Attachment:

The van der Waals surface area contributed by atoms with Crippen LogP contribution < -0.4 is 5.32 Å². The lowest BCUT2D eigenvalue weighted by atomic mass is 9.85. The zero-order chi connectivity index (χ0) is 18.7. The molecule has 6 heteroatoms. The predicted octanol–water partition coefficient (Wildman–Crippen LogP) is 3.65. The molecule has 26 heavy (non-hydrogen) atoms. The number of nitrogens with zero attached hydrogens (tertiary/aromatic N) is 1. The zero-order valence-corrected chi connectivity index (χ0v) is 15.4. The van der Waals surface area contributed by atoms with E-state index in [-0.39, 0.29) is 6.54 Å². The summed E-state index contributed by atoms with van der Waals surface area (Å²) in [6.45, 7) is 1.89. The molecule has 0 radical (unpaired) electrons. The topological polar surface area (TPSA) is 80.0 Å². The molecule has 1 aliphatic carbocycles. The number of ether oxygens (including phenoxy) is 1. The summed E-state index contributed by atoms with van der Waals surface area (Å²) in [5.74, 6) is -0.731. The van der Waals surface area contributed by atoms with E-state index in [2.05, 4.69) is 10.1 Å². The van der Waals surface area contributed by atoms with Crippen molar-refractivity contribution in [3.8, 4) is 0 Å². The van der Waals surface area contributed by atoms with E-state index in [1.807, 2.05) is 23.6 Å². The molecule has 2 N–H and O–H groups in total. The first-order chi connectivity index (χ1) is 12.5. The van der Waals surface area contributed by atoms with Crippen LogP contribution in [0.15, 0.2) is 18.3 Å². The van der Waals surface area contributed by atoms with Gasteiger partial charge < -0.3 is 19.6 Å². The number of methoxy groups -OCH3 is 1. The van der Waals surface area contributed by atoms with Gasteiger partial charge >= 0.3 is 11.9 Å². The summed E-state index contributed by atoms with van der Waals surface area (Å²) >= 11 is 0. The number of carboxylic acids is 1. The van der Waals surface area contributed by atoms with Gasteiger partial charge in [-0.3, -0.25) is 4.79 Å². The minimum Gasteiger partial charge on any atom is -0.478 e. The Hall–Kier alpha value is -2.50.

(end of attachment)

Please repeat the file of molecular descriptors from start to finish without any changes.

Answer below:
The van der Waals surface area contributed by atoms with Crippen LogP contribution < -0.4 is 5.32 Å². The lowest BCUT2D eigenvalue weighted by atomic mass is 9.85. The zero-order chi connectivity index (χ0) is 18.7. The molecule has 6 heteroatoms. The predicted octanol–water partition coefficient (Wildman–Crippen LogP) is 3.65. The molecule has 26 heavy (non-hydrogen) atoms. The number of nitrogens with zero attached hydrogens (tertiary/aromatic N) is 1. The zero-order valence-corrected chi connectivity index (χ0v) is 15.4. The van der Waals surface area contributed by atoms with E-state index in [-0.39, 0.29) is 6.54 Å². The summed E-state index contributed by atoms with van der Waals surface area (Å²) in [6.45, 7) is 1.89. The molecule has 0 radical (unpaired) electrons. The topological polar surface area (TPSA) is 80.0 Å². The molecule has 1 aliphatic carbocycles. The number of ether oxygens (including phenoxy) is 1. The summed E-state index contributed by atoms with van der Waals surface area (Å²) in [5.74, 6) is -0.731. The van der Waals surface area contributed by atoms with E-state index in [2.05, 4.69) is 10.1 Å². The van der Waals surface area contributed by atoms with Crippen molar-refractivity contribution in [3.8, 4) is 0 Å². The van der Waals surface area contributed by atoms with E-state index in [1.807, 2.05) is 23.6 Å². The molecule has 2 N–H and O–H groups in total. The first-order chi connectivity index (χ1) is 12.5. The van der Waals surface area contributed by atoms with Crippen LogP contribution in [0.15, 0.2) is 18.3 Å². The van der Waals surface area contributed by atoms with Gasteiger partial charge < -0.3 is 19.6 Å². The number of methoxy groups -OCH3 is 1. The van der Waals surface area contributed by atoms with Gasteiger partial charge >= 0.3 is 11.9 Å². The summed E-state index contributed by atoms with van der Waals surface area (Å²) >= 11 is 0. The number of carboxylic acids is 1. The van der Waals surface area contributed by atoms with Gasteiger partial charge in [-0.3, -0.25) is 4.79 Å². The minimum Gasteiger partial charge on any atom is -0.478 e. The Hall–Kier alpha value is -2.50.